At odds – Oil giant Exxon Mobil has left the conservative advocacy group American Legislative Exchange Council (ALEC), a company spokesperson said on Thursday, reportedly due to opposition over ALEC’s stance on climate change. Although Exxon did not explicitly mention climate change as a reason why the company allowed its membership in the group to expire at the end of June, the fossil fuel giant was a leading figure against a previous ALEC proposal that would have seen the EPA rescind the policy allowing it to regulate GHGs. Though the proposal was shelved, ALEC is still funded by the industrialist Koch brothers, who have financially backed climate sceptic lawmakers and organisations over the years. (The Hill)
Coastline credit concern – Communities along the US coastline susceptible to global warming-fuelled sea level rise face a downgrading of their credit unless they act quickly. A white paper published by the University of Pennsylvania Scholarly Commons says that the absence of clear market or government warnings about the risks of climate change is leading many municipalities to forego resilient infrastructure projects while they still have access to affordable credit. Over the coming years, the report’s author says that investors, underwriters, and credit rating agencies will ask more pressing questions about risks relating to sea level rise. Additionally, the report urges municipal leaders to stop taking cues from the federal government on these matters, with a recent example being President Trump rescinding an Obama regulation to set new goals for mitigating flood risk. (Climate Liability News)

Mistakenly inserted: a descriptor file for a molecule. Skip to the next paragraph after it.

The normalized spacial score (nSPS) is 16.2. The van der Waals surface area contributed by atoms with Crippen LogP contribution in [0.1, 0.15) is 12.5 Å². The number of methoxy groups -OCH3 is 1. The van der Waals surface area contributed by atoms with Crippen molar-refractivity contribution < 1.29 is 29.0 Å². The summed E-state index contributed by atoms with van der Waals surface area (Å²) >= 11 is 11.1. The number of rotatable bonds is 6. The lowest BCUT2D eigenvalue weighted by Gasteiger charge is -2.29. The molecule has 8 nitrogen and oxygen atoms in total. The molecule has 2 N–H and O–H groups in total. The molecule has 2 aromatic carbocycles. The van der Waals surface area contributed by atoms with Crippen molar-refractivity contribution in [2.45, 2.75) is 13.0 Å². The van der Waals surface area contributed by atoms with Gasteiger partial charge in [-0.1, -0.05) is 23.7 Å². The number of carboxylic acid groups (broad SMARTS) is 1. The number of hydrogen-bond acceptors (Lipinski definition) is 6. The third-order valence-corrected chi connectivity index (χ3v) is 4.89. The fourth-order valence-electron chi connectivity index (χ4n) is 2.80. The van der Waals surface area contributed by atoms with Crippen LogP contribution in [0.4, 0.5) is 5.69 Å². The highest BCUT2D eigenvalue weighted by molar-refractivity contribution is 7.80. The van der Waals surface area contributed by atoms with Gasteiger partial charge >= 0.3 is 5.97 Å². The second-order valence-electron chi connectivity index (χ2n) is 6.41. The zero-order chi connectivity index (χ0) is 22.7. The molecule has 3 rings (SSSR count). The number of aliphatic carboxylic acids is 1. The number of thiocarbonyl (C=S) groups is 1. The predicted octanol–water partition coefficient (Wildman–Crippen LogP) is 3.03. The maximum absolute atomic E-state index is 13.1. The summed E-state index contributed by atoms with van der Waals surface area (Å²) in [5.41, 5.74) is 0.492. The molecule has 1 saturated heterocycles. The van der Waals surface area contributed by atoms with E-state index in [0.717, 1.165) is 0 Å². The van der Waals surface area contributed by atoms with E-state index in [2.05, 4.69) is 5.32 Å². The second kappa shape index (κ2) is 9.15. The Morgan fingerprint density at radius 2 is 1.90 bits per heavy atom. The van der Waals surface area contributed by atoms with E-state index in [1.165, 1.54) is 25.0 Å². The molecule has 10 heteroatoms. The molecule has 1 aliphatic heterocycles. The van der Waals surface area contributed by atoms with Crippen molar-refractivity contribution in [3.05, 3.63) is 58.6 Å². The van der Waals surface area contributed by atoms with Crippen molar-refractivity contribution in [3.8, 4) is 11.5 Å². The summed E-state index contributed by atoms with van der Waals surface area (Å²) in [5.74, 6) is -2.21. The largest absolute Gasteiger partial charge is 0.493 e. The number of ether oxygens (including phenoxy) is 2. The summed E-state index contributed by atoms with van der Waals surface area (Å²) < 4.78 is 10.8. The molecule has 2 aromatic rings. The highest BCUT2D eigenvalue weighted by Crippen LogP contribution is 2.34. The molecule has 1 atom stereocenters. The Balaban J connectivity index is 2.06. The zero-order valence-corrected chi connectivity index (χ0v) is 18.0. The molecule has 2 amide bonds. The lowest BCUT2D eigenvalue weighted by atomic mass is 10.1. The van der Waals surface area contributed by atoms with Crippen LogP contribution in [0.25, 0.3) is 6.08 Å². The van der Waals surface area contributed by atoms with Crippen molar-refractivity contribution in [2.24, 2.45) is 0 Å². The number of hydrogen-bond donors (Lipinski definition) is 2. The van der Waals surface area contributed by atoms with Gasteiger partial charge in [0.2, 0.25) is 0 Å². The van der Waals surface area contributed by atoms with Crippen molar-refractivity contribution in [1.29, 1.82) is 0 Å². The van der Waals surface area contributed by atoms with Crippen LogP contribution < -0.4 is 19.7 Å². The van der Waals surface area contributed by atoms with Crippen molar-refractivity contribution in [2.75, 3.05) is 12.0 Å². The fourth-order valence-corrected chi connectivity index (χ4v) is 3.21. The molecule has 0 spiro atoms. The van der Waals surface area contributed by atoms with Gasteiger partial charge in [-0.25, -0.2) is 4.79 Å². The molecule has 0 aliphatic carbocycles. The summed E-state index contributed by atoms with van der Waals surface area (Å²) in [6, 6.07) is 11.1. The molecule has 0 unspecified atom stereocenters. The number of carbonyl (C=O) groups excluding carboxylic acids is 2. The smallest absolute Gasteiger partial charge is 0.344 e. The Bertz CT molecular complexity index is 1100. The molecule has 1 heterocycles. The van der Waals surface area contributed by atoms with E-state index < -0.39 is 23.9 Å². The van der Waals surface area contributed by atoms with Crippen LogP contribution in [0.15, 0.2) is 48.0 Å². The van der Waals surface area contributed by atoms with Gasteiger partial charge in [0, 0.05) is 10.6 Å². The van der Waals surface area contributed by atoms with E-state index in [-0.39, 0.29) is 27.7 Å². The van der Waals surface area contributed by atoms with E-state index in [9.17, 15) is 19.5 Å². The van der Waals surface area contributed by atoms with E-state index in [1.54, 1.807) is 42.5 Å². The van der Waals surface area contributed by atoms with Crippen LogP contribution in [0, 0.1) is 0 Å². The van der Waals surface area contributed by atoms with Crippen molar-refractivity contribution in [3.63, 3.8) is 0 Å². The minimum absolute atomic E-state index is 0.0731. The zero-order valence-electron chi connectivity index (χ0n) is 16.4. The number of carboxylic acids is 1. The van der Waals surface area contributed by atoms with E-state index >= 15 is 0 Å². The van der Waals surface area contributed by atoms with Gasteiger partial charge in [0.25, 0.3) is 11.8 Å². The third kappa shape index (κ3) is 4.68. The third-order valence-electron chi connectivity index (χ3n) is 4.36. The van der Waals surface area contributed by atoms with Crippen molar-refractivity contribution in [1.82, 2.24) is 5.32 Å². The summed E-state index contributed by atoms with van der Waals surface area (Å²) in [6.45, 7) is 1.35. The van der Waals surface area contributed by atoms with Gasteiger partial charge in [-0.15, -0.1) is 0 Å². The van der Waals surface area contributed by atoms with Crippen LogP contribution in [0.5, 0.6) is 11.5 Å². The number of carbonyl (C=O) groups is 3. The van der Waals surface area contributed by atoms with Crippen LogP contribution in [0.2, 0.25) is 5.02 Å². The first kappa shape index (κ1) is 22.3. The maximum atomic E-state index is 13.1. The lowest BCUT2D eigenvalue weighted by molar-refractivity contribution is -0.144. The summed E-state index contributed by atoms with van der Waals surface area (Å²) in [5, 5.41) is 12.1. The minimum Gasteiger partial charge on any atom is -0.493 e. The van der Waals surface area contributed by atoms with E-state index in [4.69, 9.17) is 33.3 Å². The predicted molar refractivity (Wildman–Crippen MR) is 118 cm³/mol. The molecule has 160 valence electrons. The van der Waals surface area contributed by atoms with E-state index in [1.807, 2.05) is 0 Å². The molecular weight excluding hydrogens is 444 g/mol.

A kindler, gentler rollback – New acting EPA Administrator Andrew Wheeler gave his first address before 200 agency employees on Wednesday, seeking to assure them of his willingness to listen to their concerns after Scott Pruitt resigned as head of the department last week. “When it comes to leadership, you can’t lead unless you listen,” Wheeler said, adding that he will aim to defend the work EPA staffers and seek out facts before drawing conclusions. While Wheeler has also sought to keep his schedule updated and public – one of the many controversies that led many to call for Pruitt’s exit – he confirmed that he would keep the Trump administration’s commitment to “provide regulatory relief” intact from Pruitt’s days, and reportedly did not mention climate change during his address. (Climate Nexus)
Learning by example – A forthcoming special thematic section in the journal Climate Policy will review the performance of many carbon pricing instruments over 2005-2015 . For example, “carbon taxes in Europe prior to 2008 and in British Columbia reduced emissions from business-as-usual but actual emissions continued to rise”. (Climate Policy)
And finally… Rats! – One solution designed to protect coral reefs threatened with climate change is to eliminate rats from nearby tropical islands, according to a new study. Usually, birds inhabiting the islands provide natural fertiliser to the reefs in the form of their droppings, but rats prey on the birds, leading to lost nutrients for the coral. “There is no example that is as clear cut and effective in enhancing the functioning of coral reefs in the face of climate change,” said contributing researcher Dr. Aaron MacNeil, a fisheries ecologist at Dalhousie University in Nova Scotia. (The Independent, Carbon Brief).